The good news is: Germany starts to consider Africa as the G20 Africa Summit in Berlin proves. The bad news: German investors are still too slow and too hesitant.
The German government invited for two days on June 12 and 13 in the event centre Gasometer in Berlin for a G20 Africa Summit opened by German chancellor Angela Merkel herself.
It is good news that Germany starts to consider the opportunities that the economic upswing of the African continent creates for international trade and investment. When I published in 2014 my book “Africa is the next Asia”, I had to face a wave of scepticism in Germany. Africa is too poor for doing business, Africa is too corrupt for ethical investments, Africans are undereducated, undertrained and underqualified – these were just some of the objections I was confronted to in many discussions, round tables and key notes.
Today, the look Germans have on Africa is starting to change. Africa has become an issue that does not interest anymore just the Minister for Cooperation, but also the Minister of Foreign Affairs, the Economic Minister, the Finance Minister and even the Chancellor herself. There seems to be some competition around the best concept for approaching Africa – and competition has never been a bad thing.
Published too early?
Before I published my book on Africa in 2014, I travelled a lot on the continent for investigating of what is really changing there. By that time, few newspapers were interested in publishing stories about successful African entrepreneurs or about ground-breaking innovations such as the mobile payment system M-Pesa in Kenya. Africa was by these days just a topic for the political staff when a new hunger crisis broke out, an epidemic or some guerrilla conflicts. Africa was not a topic for the business pages. Today, this starts to change, the daily Frankfurter Allgemeine Zeitung has even created a series called “Transitions in Africa” (“Afrika im Umbruch”).
The new German interest in Africa is a good thing, but Germany remains a late comer on the continent. Not only the former colonizers, Great Britain and France, as well as China have discovered the new opportunities earlier. Also, entrepreneurs from the whole world, from India, Malaysia, the Philippines, Brazil, Turkey, Israel, the Gulf and Saudi Arabia are realising much more business and investment projects and building good business relationships in Africa.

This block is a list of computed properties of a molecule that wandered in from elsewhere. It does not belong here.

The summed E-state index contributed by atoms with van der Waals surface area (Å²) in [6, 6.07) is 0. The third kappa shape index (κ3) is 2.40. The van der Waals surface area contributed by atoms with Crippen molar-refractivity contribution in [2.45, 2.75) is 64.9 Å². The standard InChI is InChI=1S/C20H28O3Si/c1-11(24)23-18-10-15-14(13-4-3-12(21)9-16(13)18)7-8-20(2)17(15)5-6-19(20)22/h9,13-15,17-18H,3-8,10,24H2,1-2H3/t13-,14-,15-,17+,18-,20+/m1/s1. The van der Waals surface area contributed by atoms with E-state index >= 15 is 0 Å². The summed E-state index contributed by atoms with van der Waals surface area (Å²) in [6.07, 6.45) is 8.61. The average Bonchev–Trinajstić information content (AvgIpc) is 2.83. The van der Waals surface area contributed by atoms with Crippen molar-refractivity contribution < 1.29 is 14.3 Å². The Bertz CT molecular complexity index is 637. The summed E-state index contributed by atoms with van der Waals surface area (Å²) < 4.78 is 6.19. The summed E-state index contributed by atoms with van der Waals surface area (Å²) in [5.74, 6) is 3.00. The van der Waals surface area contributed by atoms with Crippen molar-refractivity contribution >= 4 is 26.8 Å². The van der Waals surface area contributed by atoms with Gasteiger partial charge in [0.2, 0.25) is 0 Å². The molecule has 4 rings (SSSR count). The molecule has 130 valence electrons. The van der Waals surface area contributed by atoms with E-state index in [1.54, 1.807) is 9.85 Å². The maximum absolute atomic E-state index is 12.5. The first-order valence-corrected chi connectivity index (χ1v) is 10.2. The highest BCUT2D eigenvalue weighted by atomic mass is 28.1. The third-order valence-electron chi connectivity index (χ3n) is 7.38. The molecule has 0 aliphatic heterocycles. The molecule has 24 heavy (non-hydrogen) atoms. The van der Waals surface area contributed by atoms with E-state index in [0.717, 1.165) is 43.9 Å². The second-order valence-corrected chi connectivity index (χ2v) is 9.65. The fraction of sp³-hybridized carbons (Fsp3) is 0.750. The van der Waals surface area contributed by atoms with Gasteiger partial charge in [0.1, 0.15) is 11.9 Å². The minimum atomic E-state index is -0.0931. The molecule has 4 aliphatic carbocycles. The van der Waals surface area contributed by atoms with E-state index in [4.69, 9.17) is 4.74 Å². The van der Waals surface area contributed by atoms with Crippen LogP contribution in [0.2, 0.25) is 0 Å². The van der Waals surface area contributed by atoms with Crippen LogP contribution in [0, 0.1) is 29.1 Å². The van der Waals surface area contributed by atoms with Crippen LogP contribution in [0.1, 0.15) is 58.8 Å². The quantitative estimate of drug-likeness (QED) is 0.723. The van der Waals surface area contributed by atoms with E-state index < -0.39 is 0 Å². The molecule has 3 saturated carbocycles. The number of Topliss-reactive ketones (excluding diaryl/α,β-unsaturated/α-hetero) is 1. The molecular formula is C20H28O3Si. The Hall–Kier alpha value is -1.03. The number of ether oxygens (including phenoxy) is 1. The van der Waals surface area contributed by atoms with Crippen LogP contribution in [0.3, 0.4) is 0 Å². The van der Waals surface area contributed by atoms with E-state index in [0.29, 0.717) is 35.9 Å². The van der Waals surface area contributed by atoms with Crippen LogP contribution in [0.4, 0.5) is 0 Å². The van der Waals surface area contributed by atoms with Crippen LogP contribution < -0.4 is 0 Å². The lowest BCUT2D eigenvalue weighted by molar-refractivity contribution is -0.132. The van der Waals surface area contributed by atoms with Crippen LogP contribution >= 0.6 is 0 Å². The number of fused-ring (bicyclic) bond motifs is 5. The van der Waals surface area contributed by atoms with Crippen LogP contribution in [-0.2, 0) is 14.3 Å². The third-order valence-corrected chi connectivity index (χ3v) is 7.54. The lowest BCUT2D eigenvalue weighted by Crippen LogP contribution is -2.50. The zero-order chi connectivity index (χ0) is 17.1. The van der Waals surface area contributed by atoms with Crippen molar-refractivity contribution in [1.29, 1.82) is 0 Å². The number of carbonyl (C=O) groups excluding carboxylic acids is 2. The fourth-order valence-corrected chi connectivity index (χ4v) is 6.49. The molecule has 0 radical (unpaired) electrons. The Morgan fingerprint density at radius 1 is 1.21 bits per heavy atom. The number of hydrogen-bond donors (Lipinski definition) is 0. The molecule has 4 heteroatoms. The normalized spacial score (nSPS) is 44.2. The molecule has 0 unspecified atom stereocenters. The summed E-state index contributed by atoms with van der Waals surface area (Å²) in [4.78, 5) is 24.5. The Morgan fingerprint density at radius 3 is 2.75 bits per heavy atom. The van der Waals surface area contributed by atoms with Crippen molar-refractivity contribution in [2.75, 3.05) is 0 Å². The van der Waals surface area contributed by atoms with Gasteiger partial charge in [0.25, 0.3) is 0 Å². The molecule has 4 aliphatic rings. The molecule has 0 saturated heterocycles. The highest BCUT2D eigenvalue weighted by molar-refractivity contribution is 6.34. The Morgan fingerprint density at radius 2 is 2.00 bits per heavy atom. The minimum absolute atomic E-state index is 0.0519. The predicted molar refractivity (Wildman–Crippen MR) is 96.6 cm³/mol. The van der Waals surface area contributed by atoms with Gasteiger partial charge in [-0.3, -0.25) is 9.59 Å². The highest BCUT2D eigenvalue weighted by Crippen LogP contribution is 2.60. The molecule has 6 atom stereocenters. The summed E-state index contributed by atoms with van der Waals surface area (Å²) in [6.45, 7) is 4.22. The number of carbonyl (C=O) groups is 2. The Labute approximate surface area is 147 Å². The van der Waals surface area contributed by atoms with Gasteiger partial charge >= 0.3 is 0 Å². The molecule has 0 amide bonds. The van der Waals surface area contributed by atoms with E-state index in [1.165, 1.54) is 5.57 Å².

Lack of flagship investments
Even if Germans change their way to consider Africa, what still misses are flagship projects. The German carmaker Volkswagen started in 1984 to produce cars in China, at the very beginning of the country’s opening to a more liberal market economy. At that time, Volkswagen was a real pioneer blamed by the whole German business world for doing business with the communists. The Chinese attracted foreign investments in a very clever way: Under the far-seeing leader Deng Xiaoping the government imposed to Volkswagen to create not just an assembly line, but a whole factory. This forced many German suppliers to go with Volkswagen to China for maintaining their relationship with the powerful carmaker.
And this is what the German involvement in the African upswing needs most: flagship investments that push the German industry to produce in Africa. Too often, Germans tend to consider Africa just as a new sales market. But the continent is much more: Africa offers the solution to most structural deficiencies of the German economy, the increasing lack of workforce for instance as German society is getting older and older.
German entrepreneurs complain a lack of purchasing power of African consumers. This is true and not true in the same time. But what is undoubted is that German companies have to strengthen the purchasing power of Africans by creating jobs for their future customers. This is the real challenge for the German economy in Africa.